Pretty Boy Reactionary on the Political Irresolution of President Obama

http://www.thedailybeast.com/blogs-and-stories/2011-03-20/niall-ferguson-obamas-indecision-about-libya/

We know two things about Pretty Boy Reactionary (PBR) that he is a cultivated gentleman of the eighteenth century and that he has, like most of his colleagues on the right, a fascination, even a romance with men and women of resolute political action. One could interpret that as an expression of an unconcealed flirtation with the jackboot. One can also interpret the long quotation from Macbeth as evidence of his cultivated sensibility. Who need he convince of his status as Philosophe? But this is mere introduction to a matter of grave political import: Why did President Obama delay in his aid to the Libyan rebels? Is the President’s irresolution a sign of political weakness?  One finds the answers to these pertinent partisan questions to be predictable, at the least. A quotation from the essay is demonstrative:

‘Obama, a novice in foreign affairs, is a president without a strategy. Once a critic of American military intervention in the Middle East, once a skeptic about the chances of democratizing the region, he now finds himself with a poisoned chalice in each hand. In one there are the dregs of the last administration’s interventions: military commitments in Iraq and Afghanistan that he is eager to wind down. In the other is a freshly poured draft of his own making.’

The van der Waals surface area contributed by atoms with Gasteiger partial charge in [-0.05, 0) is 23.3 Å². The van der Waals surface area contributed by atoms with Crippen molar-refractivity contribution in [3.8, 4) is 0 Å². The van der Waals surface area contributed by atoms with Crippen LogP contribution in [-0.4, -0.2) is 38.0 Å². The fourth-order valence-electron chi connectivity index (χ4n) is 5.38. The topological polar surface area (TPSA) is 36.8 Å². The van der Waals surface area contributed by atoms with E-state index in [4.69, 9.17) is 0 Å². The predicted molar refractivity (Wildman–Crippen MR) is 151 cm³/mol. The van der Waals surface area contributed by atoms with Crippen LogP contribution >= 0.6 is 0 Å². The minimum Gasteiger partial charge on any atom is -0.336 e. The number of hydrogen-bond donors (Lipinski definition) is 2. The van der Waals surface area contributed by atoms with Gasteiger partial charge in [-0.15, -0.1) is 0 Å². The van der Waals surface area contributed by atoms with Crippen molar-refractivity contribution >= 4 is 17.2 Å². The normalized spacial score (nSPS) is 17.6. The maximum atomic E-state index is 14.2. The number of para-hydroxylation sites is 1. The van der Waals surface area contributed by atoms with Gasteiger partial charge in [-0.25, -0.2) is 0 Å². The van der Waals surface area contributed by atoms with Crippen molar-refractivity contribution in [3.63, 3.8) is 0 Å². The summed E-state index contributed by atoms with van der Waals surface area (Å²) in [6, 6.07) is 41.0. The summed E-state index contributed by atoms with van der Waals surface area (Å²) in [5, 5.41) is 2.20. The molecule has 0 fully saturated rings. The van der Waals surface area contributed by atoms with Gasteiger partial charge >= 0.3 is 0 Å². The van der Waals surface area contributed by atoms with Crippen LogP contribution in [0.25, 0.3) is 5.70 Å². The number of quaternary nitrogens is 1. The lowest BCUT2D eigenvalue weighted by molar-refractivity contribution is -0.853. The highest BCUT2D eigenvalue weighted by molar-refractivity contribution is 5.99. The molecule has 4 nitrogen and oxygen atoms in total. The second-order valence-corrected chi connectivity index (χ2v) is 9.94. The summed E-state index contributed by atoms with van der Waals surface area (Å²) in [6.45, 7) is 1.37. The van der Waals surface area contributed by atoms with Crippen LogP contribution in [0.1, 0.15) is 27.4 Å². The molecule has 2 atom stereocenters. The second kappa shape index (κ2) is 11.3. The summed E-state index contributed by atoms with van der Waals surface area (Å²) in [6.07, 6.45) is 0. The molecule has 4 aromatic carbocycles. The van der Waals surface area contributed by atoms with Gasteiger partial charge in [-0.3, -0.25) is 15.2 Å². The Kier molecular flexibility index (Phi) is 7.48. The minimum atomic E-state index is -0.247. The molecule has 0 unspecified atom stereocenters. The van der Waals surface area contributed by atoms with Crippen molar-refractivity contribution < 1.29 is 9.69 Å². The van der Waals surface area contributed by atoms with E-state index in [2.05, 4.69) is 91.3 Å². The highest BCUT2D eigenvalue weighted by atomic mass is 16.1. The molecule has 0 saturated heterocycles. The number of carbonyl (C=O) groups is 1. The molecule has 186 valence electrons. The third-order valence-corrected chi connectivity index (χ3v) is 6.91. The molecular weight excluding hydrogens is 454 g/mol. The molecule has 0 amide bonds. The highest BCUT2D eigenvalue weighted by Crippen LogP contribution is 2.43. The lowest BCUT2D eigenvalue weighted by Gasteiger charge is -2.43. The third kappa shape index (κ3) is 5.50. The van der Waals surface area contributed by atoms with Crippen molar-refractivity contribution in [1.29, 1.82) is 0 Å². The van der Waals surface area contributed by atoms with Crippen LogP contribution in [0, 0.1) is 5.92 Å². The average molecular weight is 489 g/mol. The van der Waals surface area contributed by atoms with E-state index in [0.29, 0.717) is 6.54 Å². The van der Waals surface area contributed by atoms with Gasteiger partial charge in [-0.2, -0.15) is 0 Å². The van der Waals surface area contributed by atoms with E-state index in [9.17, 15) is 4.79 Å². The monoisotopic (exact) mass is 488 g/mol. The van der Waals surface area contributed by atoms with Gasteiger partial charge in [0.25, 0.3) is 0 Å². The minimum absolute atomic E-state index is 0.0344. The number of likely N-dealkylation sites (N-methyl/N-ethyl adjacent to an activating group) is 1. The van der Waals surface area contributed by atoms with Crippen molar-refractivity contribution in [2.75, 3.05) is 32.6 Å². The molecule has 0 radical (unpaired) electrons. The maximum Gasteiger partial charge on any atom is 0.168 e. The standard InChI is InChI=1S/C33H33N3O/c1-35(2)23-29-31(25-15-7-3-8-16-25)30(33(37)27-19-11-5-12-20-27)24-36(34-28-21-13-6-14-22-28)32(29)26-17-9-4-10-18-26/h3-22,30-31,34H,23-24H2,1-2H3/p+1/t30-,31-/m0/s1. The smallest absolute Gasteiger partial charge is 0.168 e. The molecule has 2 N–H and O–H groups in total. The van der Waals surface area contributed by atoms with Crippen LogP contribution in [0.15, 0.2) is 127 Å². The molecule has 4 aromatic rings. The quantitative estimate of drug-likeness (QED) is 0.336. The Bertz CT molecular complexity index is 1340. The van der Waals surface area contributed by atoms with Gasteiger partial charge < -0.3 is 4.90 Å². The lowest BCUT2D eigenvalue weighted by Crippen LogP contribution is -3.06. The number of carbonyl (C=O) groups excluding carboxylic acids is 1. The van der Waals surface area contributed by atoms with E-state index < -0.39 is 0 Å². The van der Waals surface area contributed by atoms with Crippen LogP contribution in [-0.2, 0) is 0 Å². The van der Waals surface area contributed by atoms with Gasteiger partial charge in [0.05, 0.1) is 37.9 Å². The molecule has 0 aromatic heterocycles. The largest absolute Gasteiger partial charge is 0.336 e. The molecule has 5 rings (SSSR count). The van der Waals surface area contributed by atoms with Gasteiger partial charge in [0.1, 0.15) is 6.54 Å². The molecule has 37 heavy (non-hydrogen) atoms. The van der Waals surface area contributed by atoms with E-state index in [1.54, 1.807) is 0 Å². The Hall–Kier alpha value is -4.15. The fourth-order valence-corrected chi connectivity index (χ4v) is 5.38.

A  possible response to this set of conjectures is that the blind actions of ‘History’ has filled one of the President’s cups, without defending or attacking his ‘irresoluteness’, as argued by PBR. Yet, the honeyed tone of his council, to the President, is laced with a palpable irony, even a certain unconcealed political malice.

About stephenkmacksd

Rootless cosmopolitan,down at heels intellectual;would be writer. 'Polemic is a discourse of conflict, whose effect depends on a delicate balance between the requirements of truth and the enticements of anger, the duty to argue and the zest to inflame. Its rhetoric allows, even enforces, a certain figurative licence. Like epitaphs in Johnson’s adage, it is not under oath.' https://www.lrb.co.uk/v15/n20/perry-anderson/diary
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